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Beasts Of The Southern Wild

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Hushpuppy, a slow-to-smile 6-year-old girl played by Quvenzhané Wallis, lives in the Bathtub, a proudly independent pocket of Louisiana where a handful of residents exist on what nature and the scraps of civilization provide. Some of the Bathtub’s residents, like Wallis and her troubled, ailing father (Dwight Henry), dwell in trailers mounted above ground to fight the rising tides, and eat food culled from the animals that live alongside them, or pulled from the ocean, or taken from a seemingly endless supply of canned goods, most of which look aged and beaten, and some of which were never intended for human consumption in the first place. Wallis doesn’t share a home with Henry, but she lives nearby in a dilapidated space she shares with the ghost of her mother, or a voice she imagines to be her ghost. Sometimes Henry tosses a whole chicken on the grill—after first pulling it from an iceless cooler—and shares it with her. Other times, he’s not around at all. Wallis gets by anyway. The people of the Bathtub are good at getting by.


At school, she learns about the aurochs: unpitying, prehistoric beasts now awakened to walk the Earth again. At night she dreams of horned, woolly animals making their way across the land, awakened from frozen slumber by melting ice caps and destroying whatever crosses their path. She might be letting her imagination run wild. Or she might have a gift for seeing what others can’t: The little bit of rundown world her people call their own may soon face a new threat to its existence.

Beasts Of The Southern Wild never fully chooses between those options, but it isn’t really in the question-answering business. The remarkable, lyrical feature debut of Benh Zeitlin—a New York filmmaker with a background in animation who relocated to Louisiana in advance of making the film—Beasts moves with a dreamlike pulse, and is never better than when it doesn’t feel the need to move much at all. The opening scenes present an idealized idea of life amid those with nothing to lose. In a voiceover made all the more poetic by Wallis’ unpracticed delivery—the first of several elements that bring Terrence Malick to mind—Wallis contrasts life in the Bathtub to life behind the levee, where folks have means but little time for the Bathtub’s seemingly nightly celebrations, where alcohol flows freely and fireworks light up the sky. It’s a joyous existence, but also a perilous one. A strong storm could wipe them out. Those that live there do so at their own peril, but consider it worth the risk. Better to live free in the riches of nature than surrounded by prosperity and plenty that’s always out of reach.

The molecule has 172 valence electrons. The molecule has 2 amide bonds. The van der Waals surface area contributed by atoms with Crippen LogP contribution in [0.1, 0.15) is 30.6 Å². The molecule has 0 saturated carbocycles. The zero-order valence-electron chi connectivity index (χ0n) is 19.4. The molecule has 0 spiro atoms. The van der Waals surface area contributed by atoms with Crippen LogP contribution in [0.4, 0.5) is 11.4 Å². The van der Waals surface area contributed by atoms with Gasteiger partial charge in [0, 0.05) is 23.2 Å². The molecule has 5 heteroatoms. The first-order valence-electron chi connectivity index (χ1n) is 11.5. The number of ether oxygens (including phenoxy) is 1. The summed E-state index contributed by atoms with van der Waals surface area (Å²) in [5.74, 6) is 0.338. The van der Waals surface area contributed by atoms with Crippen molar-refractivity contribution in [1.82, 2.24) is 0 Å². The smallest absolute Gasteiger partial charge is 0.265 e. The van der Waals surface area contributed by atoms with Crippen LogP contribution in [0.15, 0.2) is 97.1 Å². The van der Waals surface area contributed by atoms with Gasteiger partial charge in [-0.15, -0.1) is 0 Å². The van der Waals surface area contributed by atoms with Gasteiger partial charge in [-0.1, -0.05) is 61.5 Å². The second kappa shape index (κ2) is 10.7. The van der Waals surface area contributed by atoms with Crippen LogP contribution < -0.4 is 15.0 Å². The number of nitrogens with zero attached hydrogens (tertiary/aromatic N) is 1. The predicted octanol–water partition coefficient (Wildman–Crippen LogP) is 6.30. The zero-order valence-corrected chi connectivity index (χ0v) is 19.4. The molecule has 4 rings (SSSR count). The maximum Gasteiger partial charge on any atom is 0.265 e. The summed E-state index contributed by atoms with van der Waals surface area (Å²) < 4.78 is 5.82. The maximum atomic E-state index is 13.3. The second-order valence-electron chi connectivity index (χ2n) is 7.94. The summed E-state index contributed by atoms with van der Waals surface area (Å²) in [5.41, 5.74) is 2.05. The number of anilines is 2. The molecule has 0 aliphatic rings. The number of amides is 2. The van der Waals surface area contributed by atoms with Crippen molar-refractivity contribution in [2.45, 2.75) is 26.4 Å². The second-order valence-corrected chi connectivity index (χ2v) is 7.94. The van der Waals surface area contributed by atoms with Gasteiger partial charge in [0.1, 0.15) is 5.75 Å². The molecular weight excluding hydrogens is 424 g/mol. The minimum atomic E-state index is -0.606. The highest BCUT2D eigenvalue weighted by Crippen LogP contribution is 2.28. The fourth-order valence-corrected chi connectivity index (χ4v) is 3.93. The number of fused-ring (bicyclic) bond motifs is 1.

As the film progresses, the peril starts to overtake the joyousness, sending Wallis, her father, and others on an episodic journey that takes them to what’s left of civilization—and maybe back home again. Zeitlin, who co-wrote the film with Lucy Alibar from her play, offers only vague allusions to a catastrophe that’s reshaped the world, leaving viewers as much in the dark as Wallis as to what’s happened, and what might happen next. But the state of the Bathtub bears a familiar look of not-so-benign neglect. No one mentions Katrina, but the hurricane and other recent disasters loom over Beasts. Zeitlin transforms the aftermath of the storm into a fantasy of neighborly barbarism, as if all those neglected in Katrina’s wake decided to split off from a nation that had no interest in their well-being. They’ve lapsed into what’s, by all appearances, an agreeable state of anarchy, albeit one in danger of being washed away.

Zeitlin stays close to the ground, using handheld imagery to capture a world reverting to nature while emphasizing the humanity of those who call it home. Wallis is resourceful and imaginative beyond her years, and the film gives her a story of survival, but also one of self-assertion, as she puzzles out her place in a cosmos that doesn’t necessarily have her best interests in mind. As her father first grows ill, then perhaps mad, she’s forced to fend for herself on a journey that takes her from her flooded-out home to the safety and oppression of a rescue center to a bayou brothel where lost children and lonely women pair off for an evening of dancing. The lattermost is one of the film’s loveliest, most haunting scenes, and it taps into a theme Beasts explores from start to finish: the ways people find happiness in a world in where comfort is in short supply.

Wallis’ unforced performance anchors Zeitlin’s striking visuals and gift for atmosphere. She can’t give a sense of narrative urgency to a film content to meander from incident to incident—and which can grow confusing when it does try to tell a story—but her character’s struggle to find stability and meaning keeps it from floating off into airy abstraction. It’s a remarkable debut performance in the midst of a stunning debut film, a work of cinematic poetry that benefits from feeling as scraped-together and in danger of falling apart as the world it portrays. That world is a made-up place with real-life roots that Zeitlin uses as a center, demanding viewers pay attention to its seldom-seen beauty, and to a way of life that might otherwise be pulled out of memory by the uncaring tides.